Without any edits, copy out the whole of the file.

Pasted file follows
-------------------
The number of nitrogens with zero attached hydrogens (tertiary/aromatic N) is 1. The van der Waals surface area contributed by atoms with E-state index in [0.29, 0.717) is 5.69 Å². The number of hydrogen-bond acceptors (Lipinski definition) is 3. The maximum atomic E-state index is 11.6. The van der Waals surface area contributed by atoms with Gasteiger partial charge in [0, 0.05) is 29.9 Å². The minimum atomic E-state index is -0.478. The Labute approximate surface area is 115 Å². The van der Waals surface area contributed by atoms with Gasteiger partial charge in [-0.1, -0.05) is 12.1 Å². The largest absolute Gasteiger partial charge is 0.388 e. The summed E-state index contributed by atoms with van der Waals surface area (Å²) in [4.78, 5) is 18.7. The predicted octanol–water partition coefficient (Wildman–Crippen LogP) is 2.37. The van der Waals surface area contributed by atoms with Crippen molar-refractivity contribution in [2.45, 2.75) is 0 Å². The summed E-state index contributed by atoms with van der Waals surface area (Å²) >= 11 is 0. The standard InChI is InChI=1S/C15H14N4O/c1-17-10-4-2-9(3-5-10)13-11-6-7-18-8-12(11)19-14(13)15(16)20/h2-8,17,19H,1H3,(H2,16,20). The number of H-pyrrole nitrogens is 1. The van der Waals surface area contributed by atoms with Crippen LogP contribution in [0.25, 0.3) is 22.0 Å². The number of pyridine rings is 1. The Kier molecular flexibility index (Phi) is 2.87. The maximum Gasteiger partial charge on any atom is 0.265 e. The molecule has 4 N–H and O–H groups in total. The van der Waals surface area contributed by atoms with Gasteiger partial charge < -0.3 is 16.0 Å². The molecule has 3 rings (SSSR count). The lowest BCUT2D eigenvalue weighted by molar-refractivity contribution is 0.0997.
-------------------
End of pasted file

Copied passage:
The number of nitrogens with zero attached hydrogens (tertiary/aromatic N) is 1. The van der Waals surface area contributed by atoms with E-state index in [0.29, 0.717) is 5.69 Å². The number of hydrogen-bond acceptors (Lipinski definition) is 3. The maximum atomic E-state index is 11.6. The van der Waals surface area contributed by atoms with Gasteiger partial charge in [0, 0.05) is 29.9 Å². The minimum atomic E-state index is -0.478. The Labute approximate surface area is 115 Å². The van der Waals surface area contributed by atoms with Gasteiger partial charge in [-0.1, -0.05) is 12.1 Å². The largest absolute Gasteiger partial charge is 0.388 e. The summed E-state index contributed by atoms with van der Waals surface area (Å²) in [4.78, 5) is 18.7. The predicted octanol–water partition coefficient (Wildman–Crippen LogP) is 2.37. The van der Waals surface area contributed by atoms with Crippen molar-refractivity contribution in [2.45, 2.75) is 0 Å². The summed E-state index contributed by atoms with van der Waals surface area (Å²) >= 11 is 0. The standard InChI is InChI=1S/C15H14N4O/c1-17-10-4-2-9(3-5-10)13-11-6-7-18-8-12(11)19-14(13)15(16)20/h2-8,17,19H,1H3,(H2,16,20). The number of H-pyrrole nitrogens is 1. The van der Waals surface area contributed by atoms with Crippen LogP contribution in [0.25, 0.3) is 22.0 Å². The number of pyridine rings is 1. The Kier molecular flexibility index (Phi) is 2.87. The maximum Gasteiger partial charge on any atom is 0.265 e. The molecule has 4 N–H and O–H groups in total. The van der Waals surface area contributed by atoms with Gasteiger partial charge < -0.3 is 16.0 Å². The molecule has 3 rings (SSSR count). The lowest BCUT2D eigenvalue weighted by molar-refractivity contribution is 0.0997.